Sunday, May 15, 2011

Macaroni and Dubliner

Macaroni and cheese was never on my radar, since Mom only bought the bright orange Kraft version and I never associated it with food, only convenience. Then I discovered my niece liked it, almost considered it one of the five major food groups, so I had to at least try to make a "real" mac and cheese. Thanks, Brit, for visiting and giving me reason to try this recipe. We didn't do so bad on this first attempt.

1 lb. ditalini pasta
6T butter
1/4C white flour
1/4t salt
1C - 1 1/2C whole milk
10 oz Dubliner cheddar cheese
grated Parmigiano

To make the cheese sauce, start by melting the butter on low heat. Get your pasta water boiling now too. Our objective is to make a bechamel sauce as a base for the cheddar to melt in.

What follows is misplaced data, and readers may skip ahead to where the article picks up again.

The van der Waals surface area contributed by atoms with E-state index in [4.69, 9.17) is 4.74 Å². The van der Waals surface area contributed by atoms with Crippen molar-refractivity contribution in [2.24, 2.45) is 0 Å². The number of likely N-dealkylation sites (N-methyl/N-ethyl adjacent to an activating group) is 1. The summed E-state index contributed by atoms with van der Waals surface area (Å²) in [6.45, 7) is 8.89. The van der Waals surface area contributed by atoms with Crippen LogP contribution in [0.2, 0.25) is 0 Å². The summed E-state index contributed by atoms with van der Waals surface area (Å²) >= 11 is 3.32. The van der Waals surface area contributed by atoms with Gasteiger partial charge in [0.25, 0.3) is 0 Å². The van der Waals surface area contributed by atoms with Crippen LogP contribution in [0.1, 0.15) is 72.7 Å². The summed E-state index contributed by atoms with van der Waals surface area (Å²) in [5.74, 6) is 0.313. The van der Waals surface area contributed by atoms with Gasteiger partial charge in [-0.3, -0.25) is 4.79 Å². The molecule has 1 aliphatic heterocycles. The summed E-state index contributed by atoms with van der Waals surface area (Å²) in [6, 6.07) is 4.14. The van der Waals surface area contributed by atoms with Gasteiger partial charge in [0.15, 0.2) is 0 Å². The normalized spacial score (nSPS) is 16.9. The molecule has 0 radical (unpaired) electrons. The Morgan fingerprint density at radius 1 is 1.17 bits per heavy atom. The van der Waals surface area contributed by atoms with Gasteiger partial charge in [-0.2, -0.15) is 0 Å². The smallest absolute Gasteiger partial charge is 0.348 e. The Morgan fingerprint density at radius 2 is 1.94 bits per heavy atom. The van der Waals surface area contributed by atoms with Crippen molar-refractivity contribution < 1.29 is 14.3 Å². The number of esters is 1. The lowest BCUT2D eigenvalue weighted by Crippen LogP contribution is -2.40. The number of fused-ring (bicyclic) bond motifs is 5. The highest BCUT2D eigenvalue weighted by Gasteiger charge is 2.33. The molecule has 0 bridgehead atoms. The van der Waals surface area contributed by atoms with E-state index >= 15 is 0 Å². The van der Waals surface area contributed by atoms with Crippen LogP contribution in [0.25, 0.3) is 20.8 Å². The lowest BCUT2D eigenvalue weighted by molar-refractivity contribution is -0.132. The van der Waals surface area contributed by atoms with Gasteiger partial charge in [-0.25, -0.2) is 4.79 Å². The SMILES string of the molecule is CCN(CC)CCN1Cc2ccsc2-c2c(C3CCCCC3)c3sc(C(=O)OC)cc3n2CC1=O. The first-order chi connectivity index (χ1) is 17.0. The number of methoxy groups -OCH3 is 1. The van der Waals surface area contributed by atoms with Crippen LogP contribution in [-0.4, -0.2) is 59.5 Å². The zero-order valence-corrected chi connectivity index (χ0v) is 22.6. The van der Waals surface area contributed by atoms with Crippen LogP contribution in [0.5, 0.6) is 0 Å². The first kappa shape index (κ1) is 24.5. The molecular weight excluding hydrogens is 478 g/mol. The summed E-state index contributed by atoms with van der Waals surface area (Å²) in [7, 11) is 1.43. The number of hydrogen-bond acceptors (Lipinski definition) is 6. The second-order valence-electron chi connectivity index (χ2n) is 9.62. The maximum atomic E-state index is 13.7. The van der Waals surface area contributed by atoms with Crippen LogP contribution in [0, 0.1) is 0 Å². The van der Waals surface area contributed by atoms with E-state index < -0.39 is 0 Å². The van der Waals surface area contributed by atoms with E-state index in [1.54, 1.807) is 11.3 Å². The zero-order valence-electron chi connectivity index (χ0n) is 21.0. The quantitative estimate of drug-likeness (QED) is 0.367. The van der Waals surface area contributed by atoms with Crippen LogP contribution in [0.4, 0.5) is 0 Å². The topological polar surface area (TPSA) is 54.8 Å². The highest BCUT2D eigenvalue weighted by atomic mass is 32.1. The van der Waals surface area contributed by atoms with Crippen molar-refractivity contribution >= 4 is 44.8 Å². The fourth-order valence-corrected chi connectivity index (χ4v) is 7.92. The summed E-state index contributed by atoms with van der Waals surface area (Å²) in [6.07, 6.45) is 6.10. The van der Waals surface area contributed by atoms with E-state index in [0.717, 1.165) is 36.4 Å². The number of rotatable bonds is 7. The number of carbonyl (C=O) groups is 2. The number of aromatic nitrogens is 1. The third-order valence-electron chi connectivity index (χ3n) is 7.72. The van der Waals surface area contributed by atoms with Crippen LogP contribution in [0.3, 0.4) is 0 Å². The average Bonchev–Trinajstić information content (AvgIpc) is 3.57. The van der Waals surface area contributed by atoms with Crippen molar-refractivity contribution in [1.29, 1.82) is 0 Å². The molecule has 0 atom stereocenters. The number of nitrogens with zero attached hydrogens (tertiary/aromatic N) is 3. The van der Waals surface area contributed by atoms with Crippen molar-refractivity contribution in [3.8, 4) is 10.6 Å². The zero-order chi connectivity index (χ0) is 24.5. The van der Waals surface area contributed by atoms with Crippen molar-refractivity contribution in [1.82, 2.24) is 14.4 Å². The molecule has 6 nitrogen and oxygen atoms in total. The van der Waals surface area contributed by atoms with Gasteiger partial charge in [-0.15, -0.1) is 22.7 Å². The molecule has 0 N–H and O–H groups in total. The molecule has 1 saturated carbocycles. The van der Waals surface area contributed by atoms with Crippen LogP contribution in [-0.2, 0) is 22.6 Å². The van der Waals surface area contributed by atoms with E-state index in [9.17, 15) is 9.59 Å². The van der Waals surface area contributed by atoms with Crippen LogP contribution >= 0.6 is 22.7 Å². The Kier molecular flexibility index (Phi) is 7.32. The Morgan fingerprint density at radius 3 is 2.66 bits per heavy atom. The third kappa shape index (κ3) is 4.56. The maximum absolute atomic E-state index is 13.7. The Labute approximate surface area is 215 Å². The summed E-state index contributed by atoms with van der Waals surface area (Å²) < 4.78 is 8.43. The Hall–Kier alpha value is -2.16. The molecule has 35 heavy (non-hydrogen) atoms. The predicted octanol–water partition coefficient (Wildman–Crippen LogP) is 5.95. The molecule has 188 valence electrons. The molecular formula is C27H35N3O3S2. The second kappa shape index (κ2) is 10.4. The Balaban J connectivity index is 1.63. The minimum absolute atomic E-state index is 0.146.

Next, add the flour and stir gently to cook the flour in the butter and get rid of a raw flour taste. A whisk is a good tool to use for this. Don't brown the flour, but let it get to a light tan color.

Once you get there, start adding the milk. Use enough to make a bechamel that is thin like a cream soup, not thick like pancake batter. Check the water and start cooking the pasta.

If you look at the sides of the pan in this photo, you'll see how thick it should be. Thick enough to coat the pan and not drip off. When you get to this point, start adding the cheddar.

With any luck you will have already grated your cheese. Or you may be fortunate to have an assistant helping you. That looks like 2 cups, but you need 3-4 cups for a strong cheese taste.

Add salt to taste to the cheese sauce, drain pasta, add it and stir to cover all the pasta with  sauce. Place in a baking dish, grate Parmigiano over the top and bake at 375 until it browns.

We decided to gild the lily and add cooked bacon for more crunch. If you look at the photo above, you'll see the bacon cooking on a sheet pan on the shelf beneath the mac and cheese.

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